One-third of the 160 former Kestrel Heights charter school students who graduated without meeting state requirements may not know their diplomas are no good, Kestrel leaders have notified the state.
The school has yet to hear from 54 students despite sending letters and making phone calls. School officials are also using social media and other efforts to reach them, executive director Mark Tracy said.
Meanwhile, 50 students have met with Kestrel officials, 31 have contacted the school and 26 have resolved their credit deficiencies, according to a Feb. 13 letter from Kestrel Heights Board Chairman Brandon Paris to State Board of Education Chairman Bill Cobey.
The school anticipates resolving all of the cases by the end of the 2017-18 school year, the letter states.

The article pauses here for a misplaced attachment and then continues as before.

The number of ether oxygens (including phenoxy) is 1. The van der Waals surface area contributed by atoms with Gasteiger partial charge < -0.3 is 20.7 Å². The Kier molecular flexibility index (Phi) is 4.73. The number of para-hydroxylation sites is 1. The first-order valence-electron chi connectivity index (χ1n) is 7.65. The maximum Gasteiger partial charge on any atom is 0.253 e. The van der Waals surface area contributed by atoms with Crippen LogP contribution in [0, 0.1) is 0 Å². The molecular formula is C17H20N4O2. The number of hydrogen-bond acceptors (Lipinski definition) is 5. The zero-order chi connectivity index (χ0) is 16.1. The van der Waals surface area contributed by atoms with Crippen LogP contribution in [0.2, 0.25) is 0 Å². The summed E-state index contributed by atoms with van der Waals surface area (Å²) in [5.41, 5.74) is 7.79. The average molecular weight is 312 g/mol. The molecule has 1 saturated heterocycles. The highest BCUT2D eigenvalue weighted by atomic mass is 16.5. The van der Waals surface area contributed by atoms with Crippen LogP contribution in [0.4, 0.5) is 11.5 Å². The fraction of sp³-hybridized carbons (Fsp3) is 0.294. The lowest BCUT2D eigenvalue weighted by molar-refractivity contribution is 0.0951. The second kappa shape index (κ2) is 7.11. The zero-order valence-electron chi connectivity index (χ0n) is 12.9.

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“Students impacted by this situation are interested in correcting the deficiency and resolving the matter as soon as possible,” the letter states.
The letter also outlines corrective actions Kestrel Heights has taken to help students address their credit deficiencies and to ensure that future graduates have all their credits.
It was sent to Cobey as the state board plans to consider next week whether to follow the state Charter School Advisory Board’s recommendation to shut the high school down.
The state Board of Education was set to take up the issue at its Feb. 1 meeting, but postponed the discussion and action until its March 1-2 meetings to give members time to review information from the school, students and the public.
The state Charter School Advisory Board’s recommendation followed Kestrel’s discovery that 40 percent of Kestrel’s 399 graduates from 2008 to 2016 hadn’t completed the required credits. The report, outlining the scope of the credit issue, was sent to the state charter school in early January. An earlier school review over a shorter time frame found 53 graduates lacking proper credits.
The school’s charter expires this year, and it was being considered for a 10-year renewal.